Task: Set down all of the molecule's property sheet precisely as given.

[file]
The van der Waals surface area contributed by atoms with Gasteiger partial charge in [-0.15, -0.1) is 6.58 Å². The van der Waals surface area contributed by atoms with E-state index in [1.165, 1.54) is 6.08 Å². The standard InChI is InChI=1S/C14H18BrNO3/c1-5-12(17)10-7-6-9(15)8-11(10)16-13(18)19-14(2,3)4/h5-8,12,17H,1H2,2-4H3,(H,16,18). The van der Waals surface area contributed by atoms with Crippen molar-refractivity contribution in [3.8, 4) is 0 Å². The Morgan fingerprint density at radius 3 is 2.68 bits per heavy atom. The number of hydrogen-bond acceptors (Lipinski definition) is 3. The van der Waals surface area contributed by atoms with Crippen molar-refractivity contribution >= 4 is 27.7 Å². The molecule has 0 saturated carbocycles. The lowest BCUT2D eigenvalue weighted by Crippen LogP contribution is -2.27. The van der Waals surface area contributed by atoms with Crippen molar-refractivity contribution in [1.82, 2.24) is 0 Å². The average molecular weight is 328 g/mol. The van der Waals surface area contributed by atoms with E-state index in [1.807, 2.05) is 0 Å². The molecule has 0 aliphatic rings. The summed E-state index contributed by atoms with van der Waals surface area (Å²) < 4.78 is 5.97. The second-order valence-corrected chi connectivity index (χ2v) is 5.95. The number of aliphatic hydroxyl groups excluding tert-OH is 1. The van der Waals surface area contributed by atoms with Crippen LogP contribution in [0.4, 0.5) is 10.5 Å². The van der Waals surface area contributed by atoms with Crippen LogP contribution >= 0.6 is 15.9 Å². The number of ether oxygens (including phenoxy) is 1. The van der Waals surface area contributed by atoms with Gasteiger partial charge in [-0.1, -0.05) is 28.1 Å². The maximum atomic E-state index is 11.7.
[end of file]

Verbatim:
The van der Waals surface area contributed by atoms with Gasteiger partial charge in [-0.15, -0.1) is 6.58 Å². The van der Waals surface area contributed by atoms with E-state index in [1.165, 1.54) is 6.08 Å². The standard InChI is InChI=1S/C14H18BrNO3/c1-5-12(17)10-7-6-9(15)8-11(10)16-13(18)19-14(2,3)4/h5-8,12,17H,1H2,2-4H3,(H,16,18). The van der Waals surface area contributed by atoms with Crippen molar-refractivity contribution in [3.8, 4) is 0 Å². The Morgan fingerprint density at radius 3 is 2.68 bits per heavy atom. The number of hydrogen-bond acceptors (Lipinski definition) is 3. The van der Waals surface area contributed by atoms with Crippen molar-refractivity contribution >= 4 is 27.7 Å². The molecule has 0 saturated carbocycles. The lowest BCUT2D eigenvalue weighted by Crippen LogP contribution is -2.27. The van der Waals surface area contributed by atoms with Crippen molar-refractivity contribution in [1.82, 2.24) is 0 Å². The average molecular weight is 328 g/mol. The van der Waals surface area contributed by atoms with E-state index in [1.807, 2.05) is 0 Å². The molecule has 0 aliphatic rings. The summed E-state index contributed by atoms with van der Waals surface area (Å²) < 4.78 is 5.97. The second-order valence-corrected chi connectivity index (χ2v) is 5.95. The number of aliphatic hydroxyl groups excluding tert-OH is 1. The van der Waals surface area contributed by atoms with Crippen LogP contribution in [0.4, 0.5) is 10.5 Å². The van der Waals surface area contributed by atoms with Crippen LogP contribution >= 0.6 is 15.9 Å². The number of ether oxygens (including phenoxy) is 1. The van der Waals surface area contributed by atoms with Gasteiger partial charge in [-0.1, -0.05) is 28.1 Å². The maximum atomic E-state index is 11.7.